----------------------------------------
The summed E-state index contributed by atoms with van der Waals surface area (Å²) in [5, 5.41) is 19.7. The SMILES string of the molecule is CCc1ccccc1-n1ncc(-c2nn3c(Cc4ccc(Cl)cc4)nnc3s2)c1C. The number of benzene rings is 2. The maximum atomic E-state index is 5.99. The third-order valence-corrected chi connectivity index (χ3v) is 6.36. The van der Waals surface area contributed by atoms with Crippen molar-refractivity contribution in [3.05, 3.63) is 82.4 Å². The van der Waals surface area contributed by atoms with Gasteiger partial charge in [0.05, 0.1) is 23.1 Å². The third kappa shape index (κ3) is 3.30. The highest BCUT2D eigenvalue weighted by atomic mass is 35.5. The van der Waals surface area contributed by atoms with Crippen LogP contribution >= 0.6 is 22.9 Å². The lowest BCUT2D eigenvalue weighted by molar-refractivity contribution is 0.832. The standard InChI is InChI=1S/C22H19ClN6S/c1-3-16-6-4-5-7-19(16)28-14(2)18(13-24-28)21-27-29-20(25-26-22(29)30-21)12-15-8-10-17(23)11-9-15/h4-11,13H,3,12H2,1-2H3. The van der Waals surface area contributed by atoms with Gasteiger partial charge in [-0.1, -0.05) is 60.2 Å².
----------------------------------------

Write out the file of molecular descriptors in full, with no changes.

The summed E-state index contributed by atoms with van der Waals surface area (Å²) in [5, 5.41) is 19.7. The SMILES string of the molecule is CCc1ccccc1-n1ncc(-c2nn3c(Cc4ccc(Cl)cc4)nnc3s2)c1C. The number of benzene rings is 2. The maximum atomic E-state index is 5.99. The third-order valence-corrected chi connectivity index (χ3v) is 6.36. The van der Waals surface area contributed by atoms with Crippen molar-refractivity contribution in [3.05, 3.63) is 82.4 Å². The van der Waals surface area contributed by atoms with Gasteiger partial charge in [0.05, 0.1) is 23.1 Å². The third kappa shape index (κ3) is 3.30. The highest BCUT2D eigenvalue weighted by atomic mass is 35.5. The van der Waals surface area contributed by atoms with Crippen LogP contribution >= 0.6 is 22.9 Å². The lowest BCUT2D eigenvalue weighted by molar-refractivity contribution is 0.832. The standard InChI is InChI=1S/C22H19ClN6S/c1-3-16-6-4-5-7-19(16)28-14(2)18(13-24-28)21-27-29-20(25-26-22(29)30-21)12-15-8-10-17(23)11-9-15/h4-11,13H,3,12H2,1-2H3. The van der Waals surface area contributed by atoms with Gasteiger partial charge in [-0.1, -0.05) is 60.2 Å².